A local children and young people's survey in Buckinghamshire showed that the rates self- injury is much higher in those with a disability compared with those without a disability. Chiltern CCG commissioned a piece of work to develop a robust pathway to improve and standardise the support available to this group of children and young people.
What We Did
A local children and young people’s survey in Buckinghamshire showed that the rates self- injury is much higher in those with a disability compared with those without a disability. To further compound this, national studies show that between 3-12% of children with learning disabilities living in the community show self-injury, with the highest rates in teenagers. Young people with Autism Spectrum Disorder may also self-injure at a level between 10% – 30%. Chiltern CCG commissioned a piece of work to develop a robust pathway to improve and standardise the support available to this group of children and young people. The pathway has resulted in all agencies that work with this complex group of children and young people in Buckinghamshire knowing what to do to prevent the behaviour in the first place and if it does happen are now confident that they are using best practice resources to better manage the situation.
The overall impact has been a more joined up multi-agency approach to managing this highly multi-faceted area of concern with a group of children and young people who are extremely marginalised and often put into the ‘too difficult to deal with’ group. We found that there was already a wealth of good practice happening and we managed to harvest this and not only share it in specialist settings but also begin to embed it within mainstream organisations.
Wider Active Support
The work was originally managed by a multi-agency task and finish group that consisted of representatives from both private and state special schools, staff from Additional Resource Provision (ARP) within a mainstream schools, Children with Disability Social Care Team, Family Resilience Service, CAMHS children with learning disability team, CAMHS neuropsychiatry team, national DEAF CAMHS, Specialist Teaching Services, Educational Psychology, Portage, Community and Acute Paediatricians, Commissioners. Parents, carers and children were involved through established groups and the providers.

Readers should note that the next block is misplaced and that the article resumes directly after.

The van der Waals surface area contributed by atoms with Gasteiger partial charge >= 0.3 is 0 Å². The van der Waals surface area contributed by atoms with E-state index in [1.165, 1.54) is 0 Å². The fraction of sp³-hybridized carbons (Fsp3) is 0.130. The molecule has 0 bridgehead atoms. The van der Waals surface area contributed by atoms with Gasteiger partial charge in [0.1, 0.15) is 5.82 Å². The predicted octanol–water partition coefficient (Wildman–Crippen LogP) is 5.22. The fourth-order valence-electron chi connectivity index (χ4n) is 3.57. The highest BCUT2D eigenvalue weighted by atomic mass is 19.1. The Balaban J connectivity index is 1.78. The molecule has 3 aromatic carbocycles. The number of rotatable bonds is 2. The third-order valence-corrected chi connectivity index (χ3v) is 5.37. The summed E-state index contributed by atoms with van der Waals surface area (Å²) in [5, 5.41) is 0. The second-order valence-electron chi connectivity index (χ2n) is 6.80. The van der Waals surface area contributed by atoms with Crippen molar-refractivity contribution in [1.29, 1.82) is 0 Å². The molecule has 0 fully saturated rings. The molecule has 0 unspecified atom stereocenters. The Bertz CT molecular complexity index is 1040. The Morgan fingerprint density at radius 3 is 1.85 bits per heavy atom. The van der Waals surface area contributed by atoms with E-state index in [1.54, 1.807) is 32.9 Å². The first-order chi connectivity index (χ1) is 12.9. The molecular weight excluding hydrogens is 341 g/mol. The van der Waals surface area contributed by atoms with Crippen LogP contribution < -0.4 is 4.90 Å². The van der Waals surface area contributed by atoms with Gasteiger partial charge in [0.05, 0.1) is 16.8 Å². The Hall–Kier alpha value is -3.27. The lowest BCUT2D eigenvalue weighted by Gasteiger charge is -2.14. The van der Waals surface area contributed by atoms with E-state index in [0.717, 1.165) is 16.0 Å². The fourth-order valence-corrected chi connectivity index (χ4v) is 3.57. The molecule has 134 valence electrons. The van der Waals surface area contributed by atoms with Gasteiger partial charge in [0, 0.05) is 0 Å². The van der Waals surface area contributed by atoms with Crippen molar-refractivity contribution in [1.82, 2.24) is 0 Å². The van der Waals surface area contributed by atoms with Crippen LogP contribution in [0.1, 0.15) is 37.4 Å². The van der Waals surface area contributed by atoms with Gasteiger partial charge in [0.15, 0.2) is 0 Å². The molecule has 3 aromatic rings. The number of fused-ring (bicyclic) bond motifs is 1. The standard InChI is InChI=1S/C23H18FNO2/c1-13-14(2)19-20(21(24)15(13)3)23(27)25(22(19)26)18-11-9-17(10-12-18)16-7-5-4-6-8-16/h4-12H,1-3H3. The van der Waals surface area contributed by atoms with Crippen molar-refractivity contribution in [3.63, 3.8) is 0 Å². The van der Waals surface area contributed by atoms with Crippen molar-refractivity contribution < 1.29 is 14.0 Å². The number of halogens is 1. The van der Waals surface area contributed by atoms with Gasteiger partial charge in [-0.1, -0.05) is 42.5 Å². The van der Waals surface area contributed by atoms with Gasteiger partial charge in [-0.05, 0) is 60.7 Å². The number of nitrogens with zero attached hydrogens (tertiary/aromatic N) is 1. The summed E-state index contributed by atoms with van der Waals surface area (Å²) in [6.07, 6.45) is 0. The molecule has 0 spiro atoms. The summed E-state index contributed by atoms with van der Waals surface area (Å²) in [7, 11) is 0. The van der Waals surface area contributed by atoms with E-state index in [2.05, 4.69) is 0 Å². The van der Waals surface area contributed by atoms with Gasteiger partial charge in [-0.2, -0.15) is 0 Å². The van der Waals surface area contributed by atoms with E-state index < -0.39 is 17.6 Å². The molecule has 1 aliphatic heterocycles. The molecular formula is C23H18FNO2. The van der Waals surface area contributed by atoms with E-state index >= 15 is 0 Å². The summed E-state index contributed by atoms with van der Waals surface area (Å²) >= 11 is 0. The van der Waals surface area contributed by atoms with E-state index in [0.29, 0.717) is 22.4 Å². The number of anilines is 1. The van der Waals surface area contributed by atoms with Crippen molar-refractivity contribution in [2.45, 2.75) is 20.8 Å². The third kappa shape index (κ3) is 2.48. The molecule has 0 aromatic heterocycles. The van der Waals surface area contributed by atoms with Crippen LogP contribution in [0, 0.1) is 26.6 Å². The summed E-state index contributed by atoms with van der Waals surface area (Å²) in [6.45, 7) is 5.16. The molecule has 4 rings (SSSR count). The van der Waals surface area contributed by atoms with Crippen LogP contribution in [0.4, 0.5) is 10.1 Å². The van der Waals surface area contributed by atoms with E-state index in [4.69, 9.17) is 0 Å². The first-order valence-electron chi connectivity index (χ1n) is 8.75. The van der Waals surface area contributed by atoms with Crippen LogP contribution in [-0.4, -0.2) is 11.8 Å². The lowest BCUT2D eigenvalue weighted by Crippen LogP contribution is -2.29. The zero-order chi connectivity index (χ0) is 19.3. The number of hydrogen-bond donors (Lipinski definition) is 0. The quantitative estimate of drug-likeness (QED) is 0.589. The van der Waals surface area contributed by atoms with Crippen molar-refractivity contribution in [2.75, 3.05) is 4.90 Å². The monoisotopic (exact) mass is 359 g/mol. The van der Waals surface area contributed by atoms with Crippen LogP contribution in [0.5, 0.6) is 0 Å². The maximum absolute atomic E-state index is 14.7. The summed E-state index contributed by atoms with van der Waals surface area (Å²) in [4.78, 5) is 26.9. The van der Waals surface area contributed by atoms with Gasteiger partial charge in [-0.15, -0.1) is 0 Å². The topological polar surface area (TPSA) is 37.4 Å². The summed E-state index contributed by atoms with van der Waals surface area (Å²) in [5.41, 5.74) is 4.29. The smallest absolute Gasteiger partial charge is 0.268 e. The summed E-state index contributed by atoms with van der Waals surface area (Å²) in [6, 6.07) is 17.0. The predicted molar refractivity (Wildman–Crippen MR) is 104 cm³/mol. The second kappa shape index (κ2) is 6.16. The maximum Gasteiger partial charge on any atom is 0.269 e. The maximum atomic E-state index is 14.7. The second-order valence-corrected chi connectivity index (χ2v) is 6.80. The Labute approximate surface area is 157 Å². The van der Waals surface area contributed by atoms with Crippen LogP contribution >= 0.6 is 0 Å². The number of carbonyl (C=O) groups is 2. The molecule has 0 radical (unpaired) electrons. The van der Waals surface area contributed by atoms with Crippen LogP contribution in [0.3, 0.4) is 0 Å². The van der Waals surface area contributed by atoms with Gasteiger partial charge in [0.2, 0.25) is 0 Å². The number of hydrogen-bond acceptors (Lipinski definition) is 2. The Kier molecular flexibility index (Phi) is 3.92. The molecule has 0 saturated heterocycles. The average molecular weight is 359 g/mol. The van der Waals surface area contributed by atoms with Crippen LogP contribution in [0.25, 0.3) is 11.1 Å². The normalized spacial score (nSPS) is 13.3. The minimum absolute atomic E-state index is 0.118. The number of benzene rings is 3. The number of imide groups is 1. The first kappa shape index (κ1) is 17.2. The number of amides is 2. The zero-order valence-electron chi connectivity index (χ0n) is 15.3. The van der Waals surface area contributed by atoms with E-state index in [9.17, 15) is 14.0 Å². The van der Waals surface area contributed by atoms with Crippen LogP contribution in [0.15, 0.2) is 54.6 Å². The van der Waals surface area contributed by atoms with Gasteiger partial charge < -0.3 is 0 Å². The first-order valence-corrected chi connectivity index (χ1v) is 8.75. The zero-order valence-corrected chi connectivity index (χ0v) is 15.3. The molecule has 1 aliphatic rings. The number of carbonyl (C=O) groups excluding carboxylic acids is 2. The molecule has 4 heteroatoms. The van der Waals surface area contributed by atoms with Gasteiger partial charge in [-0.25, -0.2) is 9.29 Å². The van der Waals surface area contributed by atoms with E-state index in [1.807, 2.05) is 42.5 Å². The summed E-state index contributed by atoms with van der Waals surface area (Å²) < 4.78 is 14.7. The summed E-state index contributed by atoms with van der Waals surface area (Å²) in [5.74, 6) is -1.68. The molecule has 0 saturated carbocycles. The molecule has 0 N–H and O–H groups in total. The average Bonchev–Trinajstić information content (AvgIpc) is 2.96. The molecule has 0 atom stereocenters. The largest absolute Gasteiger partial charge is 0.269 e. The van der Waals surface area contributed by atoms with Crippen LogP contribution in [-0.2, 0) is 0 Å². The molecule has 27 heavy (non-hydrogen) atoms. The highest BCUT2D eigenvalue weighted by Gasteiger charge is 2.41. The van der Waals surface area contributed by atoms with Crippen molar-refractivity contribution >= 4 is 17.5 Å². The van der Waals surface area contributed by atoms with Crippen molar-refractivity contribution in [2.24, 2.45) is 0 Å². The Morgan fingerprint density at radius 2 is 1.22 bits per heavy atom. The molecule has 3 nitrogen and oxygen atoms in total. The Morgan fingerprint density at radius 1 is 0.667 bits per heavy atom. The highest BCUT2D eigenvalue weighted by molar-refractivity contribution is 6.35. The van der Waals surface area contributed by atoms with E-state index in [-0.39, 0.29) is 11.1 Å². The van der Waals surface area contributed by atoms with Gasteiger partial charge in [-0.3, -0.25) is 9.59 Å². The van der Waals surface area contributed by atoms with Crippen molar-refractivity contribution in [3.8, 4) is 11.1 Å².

The Group was so successful and additionally identified a gap in provision to the point that even though the pathway has now been developed, the group have continued to meet as a network of professionals with a shared interest in children with SEND. There has also been agreement that the special schools will share their very specialist knowledge with the mainstream sector.
The project was initiated from a countywide children and young people’s survey (completed by c.1500 children and young people, with c.15% telling us that they had a disability) where it was shown that the those that thought about self-injury and also those that had claimed to self-injury were much higher amongst those that told us they had a disability. As previously mentioned the task and finish group directing the work were made up of representatives from a wide range of organisations from that sector. In addition there are some well-established groups representing children and young people with disabilities in Buckinghamshire and also groups representing parents and carers. of these children These groups were engaged through the provider organisations.
Looking Back/Challenges Faced
The timescales for delivery were really tight and although we developed the pathway we have not have much opportunity to promote the good work and develop lessons learnt particularly around the impact of sharing learning between specialist and mainstream schools.
The main challenges have been around engaging the correct stakeholders in the work and ensuring that the pathway was developed in coproduction. This was overcome by continually checking that the correct people were engaged, empowering those involved to jointly own the work from its outset, listening carefully to the views of all stakeholders, being appreciative of their input (they were after all doing this on top of their day job!) To the point that this group now regularly meet as a network.
The task and finish group has now developed into a learning network that will continue to drive the pathway forward, understand lessons learnt and develop new ideas and pathways. The network has clear lines of communication and governance to the CYP county wide commissioners group and so can share gaps in provision, ideas for development and lesson learnt.
So far the service has been informally evaluated by those that have been involved. A more formal evaluation is planned looking at how staff feel supported since the implementation of the pathway and the impact on service users and carers.
The work has been shared across the Thames valley- through the Thames Valley Strategic Clinical Network (SCN) as well as across the Buckinghamshire area. A planned series of communications over the coming months will ensure that the pathway is well communicated across the area
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On a final point, developing services for this highly complex group of children and young people is often delayed as it is perceived as too difficult. Our experience has been that if you take the bull by its’ horn, are proactive and begin to tackle it, there is so much enthusiasm and support and so much fantastic work already happening that it is easier than first thought to get new services and solutions up and running.